Life on Mars?

by Rev. Sterling Durgy

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NASA scientists reported this month that a piece of a meteorite found in Antarctica has traces of amino acids and seems to have the fossilized remains of microbes. This announcement was greeted with great joy and the interest of other scientists in studying the evidence to see if it supported the claim that microbes had traveled here from Mars. This is a fascinating discovery that deserves to be made public. In spite of the hoopla, however, it hasn't been conclusively proven, at this point, that this meteorite came from Mars or that it actually contains evidence of microbial life that originated on Mars.

We should also note that the arrival of the Europeans in the New World led to the death of most of the native American population within a relatively short period of time because of newly introduced diseases. The actual population of native Americans in the 16th century and the actual number who died from disease are greatly disputed. But there is no doubt that the number that died was very large - certainly many millions. One estimate states that the native American population of Mexico alone decreased from about 30 million to under 3 million in less than fifty years ("Plagues and Epidemics," Compton's Living Encyclopedia, Compton's Learning Company, 1996. America Online, August 10, 1996). Those who are celebrating the possibility that the universe is filled with microbial life haven't yet awakened to the fact that this would probably make the universe very much more dangerous for human exploration. This is because of the danger from microbial agents our immune systems are not prepared to fight.

It is interesting to note that Dr. Hugh Ross, a Christian and an astrophysicist, predicted such a discovery in his book The Creator and the Cosmos: How the Greatest Scientific Discoveries of the Century Reveal God (Colorado Springs: NavPress, 1993). "Though I'm convinced that the origin of life defies a naturalistic explanation, I am expecting that life, or the remains of life, will eventually be discovered on Mars. My reason has nothing to do with spontaneous generation and everything to do with Mars' proximity to Earth" (p. 144). Dr. Ross made his prediction on the basis that microbes are regularly lifted into the earth's upper atmosphere. There, solar wind is able to carry them into space. Since Mars is in close proximity to earth, it makes sense that some of them would wind up on Mars. Further, he reports that experiments indicate that some microbes could live in space for as long as five days and can absorb a great deal of radiation without damage.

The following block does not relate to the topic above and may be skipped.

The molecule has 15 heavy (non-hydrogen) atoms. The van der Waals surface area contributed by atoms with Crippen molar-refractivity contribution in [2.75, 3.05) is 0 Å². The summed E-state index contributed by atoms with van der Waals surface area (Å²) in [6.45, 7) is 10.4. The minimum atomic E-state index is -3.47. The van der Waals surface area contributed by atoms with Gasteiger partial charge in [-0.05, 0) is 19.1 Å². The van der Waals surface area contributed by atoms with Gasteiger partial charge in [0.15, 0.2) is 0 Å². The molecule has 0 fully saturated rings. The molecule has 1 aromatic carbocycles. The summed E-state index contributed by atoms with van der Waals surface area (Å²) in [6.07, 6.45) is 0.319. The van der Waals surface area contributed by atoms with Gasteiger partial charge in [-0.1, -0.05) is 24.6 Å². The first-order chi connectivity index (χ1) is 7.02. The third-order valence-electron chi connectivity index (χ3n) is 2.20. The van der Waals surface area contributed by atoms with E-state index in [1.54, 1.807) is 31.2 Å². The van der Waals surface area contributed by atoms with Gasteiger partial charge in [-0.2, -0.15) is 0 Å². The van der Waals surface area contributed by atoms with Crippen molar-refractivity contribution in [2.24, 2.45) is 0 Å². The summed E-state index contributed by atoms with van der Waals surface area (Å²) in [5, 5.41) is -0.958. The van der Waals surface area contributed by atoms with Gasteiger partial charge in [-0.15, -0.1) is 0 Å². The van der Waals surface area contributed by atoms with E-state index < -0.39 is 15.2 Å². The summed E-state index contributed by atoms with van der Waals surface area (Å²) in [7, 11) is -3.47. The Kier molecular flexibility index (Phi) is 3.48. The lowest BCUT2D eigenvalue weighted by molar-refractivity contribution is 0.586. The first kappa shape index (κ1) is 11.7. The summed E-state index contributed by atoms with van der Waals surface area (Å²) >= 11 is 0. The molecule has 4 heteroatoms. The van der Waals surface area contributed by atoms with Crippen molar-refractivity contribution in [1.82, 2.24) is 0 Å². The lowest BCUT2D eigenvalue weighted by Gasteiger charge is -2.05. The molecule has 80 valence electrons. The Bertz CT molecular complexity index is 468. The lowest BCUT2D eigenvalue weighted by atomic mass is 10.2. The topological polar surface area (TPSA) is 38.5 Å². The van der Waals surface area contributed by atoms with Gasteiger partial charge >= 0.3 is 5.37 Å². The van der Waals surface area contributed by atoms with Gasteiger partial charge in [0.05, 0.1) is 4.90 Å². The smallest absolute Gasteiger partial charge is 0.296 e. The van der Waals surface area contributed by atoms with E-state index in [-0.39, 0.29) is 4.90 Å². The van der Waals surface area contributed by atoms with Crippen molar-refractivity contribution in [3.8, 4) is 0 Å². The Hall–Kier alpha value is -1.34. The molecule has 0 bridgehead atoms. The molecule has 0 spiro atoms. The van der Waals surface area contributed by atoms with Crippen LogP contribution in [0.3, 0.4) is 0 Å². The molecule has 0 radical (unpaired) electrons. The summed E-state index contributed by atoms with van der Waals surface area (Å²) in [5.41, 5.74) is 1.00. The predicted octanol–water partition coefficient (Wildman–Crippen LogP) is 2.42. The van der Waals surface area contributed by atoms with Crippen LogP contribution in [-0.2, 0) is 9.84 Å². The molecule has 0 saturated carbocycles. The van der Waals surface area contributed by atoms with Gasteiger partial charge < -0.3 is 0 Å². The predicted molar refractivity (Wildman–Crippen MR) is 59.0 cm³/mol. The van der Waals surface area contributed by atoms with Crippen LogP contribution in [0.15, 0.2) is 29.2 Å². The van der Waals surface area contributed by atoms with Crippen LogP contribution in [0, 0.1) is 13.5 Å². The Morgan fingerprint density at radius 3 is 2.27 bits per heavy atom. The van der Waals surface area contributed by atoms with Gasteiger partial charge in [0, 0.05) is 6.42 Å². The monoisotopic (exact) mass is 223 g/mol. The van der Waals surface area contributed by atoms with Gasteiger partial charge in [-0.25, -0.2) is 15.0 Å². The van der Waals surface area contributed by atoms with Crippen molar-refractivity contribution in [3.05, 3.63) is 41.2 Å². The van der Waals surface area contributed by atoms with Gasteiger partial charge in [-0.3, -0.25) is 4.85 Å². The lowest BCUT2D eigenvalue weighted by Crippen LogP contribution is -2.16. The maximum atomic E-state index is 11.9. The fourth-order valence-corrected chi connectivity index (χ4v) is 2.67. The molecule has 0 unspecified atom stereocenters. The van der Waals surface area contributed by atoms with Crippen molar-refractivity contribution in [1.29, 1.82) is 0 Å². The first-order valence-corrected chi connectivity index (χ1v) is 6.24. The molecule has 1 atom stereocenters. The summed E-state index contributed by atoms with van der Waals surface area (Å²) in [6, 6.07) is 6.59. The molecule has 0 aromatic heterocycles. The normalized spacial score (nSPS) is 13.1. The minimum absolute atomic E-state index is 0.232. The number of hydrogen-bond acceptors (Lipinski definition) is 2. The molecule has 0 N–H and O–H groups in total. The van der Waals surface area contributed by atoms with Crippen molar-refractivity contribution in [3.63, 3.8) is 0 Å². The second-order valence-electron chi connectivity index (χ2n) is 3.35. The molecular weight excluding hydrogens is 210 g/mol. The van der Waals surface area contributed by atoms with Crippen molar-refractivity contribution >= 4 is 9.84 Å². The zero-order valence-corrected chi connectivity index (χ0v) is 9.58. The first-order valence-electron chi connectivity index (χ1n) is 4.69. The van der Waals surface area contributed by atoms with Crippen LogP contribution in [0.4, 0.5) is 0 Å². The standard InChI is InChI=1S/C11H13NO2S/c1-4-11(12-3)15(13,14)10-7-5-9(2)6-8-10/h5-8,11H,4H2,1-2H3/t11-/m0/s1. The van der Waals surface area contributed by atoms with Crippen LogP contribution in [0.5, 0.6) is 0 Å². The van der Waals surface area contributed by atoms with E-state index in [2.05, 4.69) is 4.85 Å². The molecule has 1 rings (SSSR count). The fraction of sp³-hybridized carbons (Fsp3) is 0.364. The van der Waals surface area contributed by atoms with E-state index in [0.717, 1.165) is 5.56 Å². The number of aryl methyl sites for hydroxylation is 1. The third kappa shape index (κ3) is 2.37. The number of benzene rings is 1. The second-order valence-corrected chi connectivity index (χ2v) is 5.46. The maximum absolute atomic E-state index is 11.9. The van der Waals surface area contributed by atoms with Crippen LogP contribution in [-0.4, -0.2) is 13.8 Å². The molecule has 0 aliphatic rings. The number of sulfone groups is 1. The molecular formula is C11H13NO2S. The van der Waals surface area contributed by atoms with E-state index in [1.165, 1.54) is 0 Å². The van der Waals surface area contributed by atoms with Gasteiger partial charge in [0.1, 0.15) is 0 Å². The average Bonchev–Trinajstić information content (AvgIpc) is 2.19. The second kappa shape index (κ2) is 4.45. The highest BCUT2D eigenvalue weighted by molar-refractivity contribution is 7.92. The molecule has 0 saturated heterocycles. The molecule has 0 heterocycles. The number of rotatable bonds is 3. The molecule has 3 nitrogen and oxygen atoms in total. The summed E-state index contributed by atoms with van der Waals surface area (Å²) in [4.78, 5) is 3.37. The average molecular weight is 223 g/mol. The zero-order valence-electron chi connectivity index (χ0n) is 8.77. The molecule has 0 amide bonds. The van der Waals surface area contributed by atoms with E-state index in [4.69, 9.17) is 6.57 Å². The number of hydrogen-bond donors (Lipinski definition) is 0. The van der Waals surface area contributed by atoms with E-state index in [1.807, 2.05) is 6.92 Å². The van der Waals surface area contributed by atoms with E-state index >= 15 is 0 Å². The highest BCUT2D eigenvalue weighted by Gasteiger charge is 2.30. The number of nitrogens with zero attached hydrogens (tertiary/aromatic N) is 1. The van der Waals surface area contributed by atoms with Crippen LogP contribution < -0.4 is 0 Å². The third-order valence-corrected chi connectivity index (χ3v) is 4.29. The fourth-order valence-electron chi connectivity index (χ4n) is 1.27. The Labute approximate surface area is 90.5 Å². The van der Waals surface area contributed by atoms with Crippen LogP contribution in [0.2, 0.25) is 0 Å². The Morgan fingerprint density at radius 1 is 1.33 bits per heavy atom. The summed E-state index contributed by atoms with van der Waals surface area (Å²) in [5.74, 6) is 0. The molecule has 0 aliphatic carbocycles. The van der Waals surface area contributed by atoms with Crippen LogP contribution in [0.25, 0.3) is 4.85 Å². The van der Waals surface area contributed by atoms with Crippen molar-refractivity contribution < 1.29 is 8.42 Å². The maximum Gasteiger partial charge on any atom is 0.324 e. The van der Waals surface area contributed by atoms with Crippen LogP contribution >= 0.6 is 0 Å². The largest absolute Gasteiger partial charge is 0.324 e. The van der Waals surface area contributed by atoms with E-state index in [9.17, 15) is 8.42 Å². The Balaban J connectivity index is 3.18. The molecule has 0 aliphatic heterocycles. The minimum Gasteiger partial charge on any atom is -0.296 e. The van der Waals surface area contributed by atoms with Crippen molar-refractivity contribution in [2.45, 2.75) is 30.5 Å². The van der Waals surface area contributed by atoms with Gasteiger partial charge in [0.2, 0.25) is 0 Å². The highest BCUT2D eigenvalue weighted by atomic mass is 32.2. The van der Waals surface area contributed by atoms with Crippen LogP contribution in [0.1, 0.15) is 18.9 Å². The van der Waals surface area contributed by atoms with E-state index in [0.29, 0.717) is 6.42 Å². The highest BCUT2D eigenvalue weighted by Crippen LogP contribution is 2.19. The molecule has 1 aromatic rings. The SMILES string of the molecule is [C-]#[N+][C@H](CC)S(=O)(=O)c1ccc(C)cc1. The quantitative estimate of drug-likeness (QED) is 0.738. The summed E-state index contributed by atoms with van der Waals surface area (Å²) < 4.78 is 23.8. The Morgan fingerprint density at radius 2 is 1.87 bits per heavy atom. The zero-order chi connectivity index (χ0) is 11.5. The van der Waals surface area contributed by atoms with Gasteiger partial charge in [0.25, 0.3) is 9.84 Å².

Dr. Ross. has another, more recent book entitled Creation and Time that is well-worth reading. His organization, Reasons to Believe, is, in my judgment, one of the very best in reconciling Scripture and the findings of science. However, while Dr. Ross has valuable things to say about the relationship between science and Scripture, readers should know that his theology, especially regarding the multi-dimensionality of God, is not fully orthodox; and Dr. Ross has, to date, resisted attempts to bring these beliefs in line with a more traditional interpretation of Scripture. At times, Dr. Ross seems to think that doctrines such as the Trinity have no validity unless a scientific explanation is provided for them. See the article by William Lane Craig, "Hugh Ross's Extra-Dimensional Deity: A Review Article," Journal of the Evangelical Theological Society, vol. 42, no. 2 (June 1999), 293-304. Even with this caveat, Dr. Ross has very helpful insights concerning the relationship between science and Scripture. You may reach him at Reasons to Believe, P.O. Box 5978, Pasadena, CA 91117 Phone: (818) 335-1480. Their Internet site may be found at:

Another book that may interest some is Robert Jastrow's God and the Astronomers (New York: Warner Books, 1978). Jastrow was the first head of JPL. Although an agnostic, the book is about how scientists refused to acknowledge the big-bang theory even when there was a lot of evidence in favor of it because the scientists didn't want to support anything that led to belief in a Creator. Jastrow's point is that, from a purely scientific point of view, being anti-God is as damaging to good science as forcing science to conform to one's concept of faith.

First printed in The American Night Watch Newsletter, Volume IV, Part 8, August 1996.

Copyright 1999 Sterling M. Durgy. All Rights Reserved.

The American Night Watch is a trademark of the Christian ministry of Sterling M. Durgy.

Permission is granted to reprint this article as long as the copyright is included, this statement is included, and the article is not sold to the recipients.

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This page was last updated April 28, 2002.